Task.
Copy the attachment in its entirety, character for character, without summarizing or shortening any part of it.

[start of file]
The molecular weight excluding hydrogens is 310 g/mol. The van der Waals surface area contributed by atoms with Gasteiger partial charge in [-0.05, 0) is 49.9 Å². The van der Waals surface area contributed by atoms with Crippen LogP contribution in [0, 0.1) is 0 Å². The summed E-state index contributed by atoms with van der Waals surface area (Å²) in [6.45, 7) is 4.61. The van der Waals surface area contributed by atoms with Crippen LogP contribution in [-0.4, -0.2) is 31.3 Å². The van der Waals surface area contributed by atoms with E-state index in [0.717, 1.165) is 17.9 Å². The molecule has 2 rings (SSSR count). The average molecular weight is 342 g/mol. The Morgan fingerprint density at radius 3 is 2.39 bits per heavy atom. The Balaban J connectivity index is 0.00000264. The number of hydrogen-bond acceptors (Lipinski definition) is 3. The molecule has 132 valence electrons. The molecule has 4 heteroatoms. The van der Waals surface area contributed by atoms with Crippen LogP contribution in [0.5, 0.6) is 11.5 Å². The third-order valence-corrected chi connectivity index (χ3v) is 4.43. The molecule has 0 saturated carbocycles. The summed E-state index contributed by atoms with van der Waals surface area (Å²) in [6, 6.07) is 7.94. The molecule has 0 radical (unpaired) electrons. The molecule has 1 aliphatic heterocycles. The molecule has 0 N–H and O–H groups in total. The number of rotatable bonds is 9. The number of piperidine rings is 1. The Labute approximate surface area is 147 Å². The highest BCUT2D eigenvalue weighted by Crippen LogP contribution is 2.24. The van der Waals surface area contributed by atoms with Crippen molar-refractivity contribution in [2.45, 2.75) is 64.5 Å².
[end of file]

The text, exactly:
The molecular weight excluding hydrogens is 310 g/mol. The van der Waals surface area contributed by atoms with Gasteiger partial charge in [-0.05, 0) is 49.9 Å². The van der Waals surface area contributed by atoms with Crippen LogP contribution in [0, 0.1) is 0 Å². The summed E-state index contributed by atoms with van der Waals surface area (Å²) in [6.45, 7) is 4.61. The van der Waals surface area contributed by atoms with Crippen LogP contribution in [-0.4, -0.2) is 31.3 Å². The van der Waals surface area contributed by atoms with E-state index in [0.717, 1.165) is 17.9 Å². The molecule has 2 rings (SSSR count). The average molecular weight is 342 g/mol. The Morgan fingerprint density at radius 3 is 2.39 bits per heavy atom. The Balaban J connectivity index is 0.00000264. The number of hydrogen-bond acceptors (Lipinski definition) is 3. The molecule has 132 valence electrons. The molecule has 4 heteroatoms. The van der Waals surface area contributed by atoms with Crippen LogP contribution in [0.5, 0.6) is 11.5 Å². The third-order valence-corrected chi connectivity index (χ3v) is 4.43. The molecule has 0 saturated carbocycles. The summed E-state index contributed by atoms with van der Waals surface area (Å²) in [6, 6.07) is 7.94. The molecule has 0 radical (unpaired) electrons. The molecule has 1 aliphatic heterocycles. The molecule has 0 N–H and O–H groups in total. The number of rotatable bonds is 9. The number of piperidine rings is 1. The Labute approximate surface area is 147 Å². The highest BCUT2D eigenvalue weighted by Crippen LogP contribution is 2.24. The van der Waals surface area contributed by atoms with Crippen molar-refractivity contribution in [2.45, 2.75) is 64.5 Å².